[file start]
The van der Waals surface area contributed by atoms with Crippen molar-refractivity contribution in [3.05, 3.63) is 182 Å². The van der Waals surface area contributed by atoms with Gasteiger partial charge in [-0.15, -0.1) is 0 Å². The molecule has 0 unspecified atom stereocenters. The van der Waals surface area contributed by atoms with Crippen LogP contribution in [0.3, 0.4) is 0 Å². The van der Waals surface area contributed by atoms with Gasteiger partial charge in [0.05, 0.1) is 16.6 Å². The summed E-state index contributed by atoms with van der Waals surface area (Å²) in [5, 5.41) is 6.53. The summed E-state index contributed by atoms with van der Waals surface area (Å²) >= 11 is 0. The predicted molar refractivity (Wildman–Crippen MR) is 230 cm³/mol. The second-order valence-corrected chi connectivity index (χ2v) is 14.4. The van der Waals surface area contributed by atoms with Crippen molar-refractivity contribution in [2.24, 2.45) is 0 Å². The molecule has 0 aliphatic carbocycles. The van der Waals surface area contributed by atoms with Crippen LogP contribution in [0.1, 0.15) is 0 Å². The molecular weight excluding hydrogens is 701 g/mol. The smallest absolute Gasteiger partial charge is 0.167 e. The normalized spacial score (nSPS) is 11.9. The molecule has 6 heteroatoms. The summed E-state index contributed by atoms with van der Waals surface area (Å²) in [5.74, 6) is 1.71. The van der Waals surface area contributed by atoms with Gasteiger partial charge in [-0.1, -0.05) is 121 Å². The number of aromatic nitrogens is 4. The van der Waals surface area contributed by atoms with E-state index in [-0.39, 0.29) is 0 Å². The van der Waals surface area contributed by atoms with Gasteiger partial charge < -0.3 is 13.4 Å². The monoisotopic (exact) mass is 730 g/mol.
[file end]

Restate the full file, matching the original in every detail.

The van der Waals surface area contributed by atoms with Crippen molar-refractivity contribution in [3.05, 3.63) is 182 Å². The van der Waals surface area contributed by atoms with Gasteiger partial charge in [-0.15, -0.1) is 0 Å². The molecule has 0 unspecified atom stereocenters. The van der Waals surface area contributed by atoms with Crippen LogP contribution in [0.3, 0.4) is 0 Å². The van der Waals surface area contributed by atoms with Gasteiger partial charge in [0.05, 0.1) is 16.6 Å². The summed E-state index contributed by atoms with van der Waals surface area (Å²) in [5, 5.41) is 6.53. The summed E-state index contributed by atoms with van der Waals surface area (Å²) >= 11 is 0. The predicted molar refractivity (Wildman–Crippen MR) is 230 cm³/mol. The second-order valence-corrected chi connectivity index (χ2v) is 14.4. The van der Waals surface area contributed by atoms with Crippen molar-refractivity contribution in [2.24, 2.45) is 0 Å². The molecule has 0 aliphatic carbocycles. The van der Waals surface area contributed by atoms with Crippen LogP contribution in [0.1, 0.15) is 0 Å². The molecular weight excluding hydrogens is 701 g/mol. The smallest absolute Gasteiger partial charge is 0.167 e. The normalized spacial score (nSPS) is 11.9. The molecule has 6 heteroatoms. The summed E-state index contributed by atoms with van der Waals surface area (Å²) in [5.74, 6) is 1.71. The van der Waals surface area contributed by atoms with Gasteiger partial charge in [-0.1, -0.05) is 121 Å². The number of aromatic nitrogens is 4. The van der Waals surface area contributed by atoms with E-state index in [-0.39, 0.29) is 0 Å². The van der Waals surface area contributed by atoms with Gasteiger partial charge < -0.3 is 13.4 Å². The monoisotopic (exact) mass is 730 g/mol.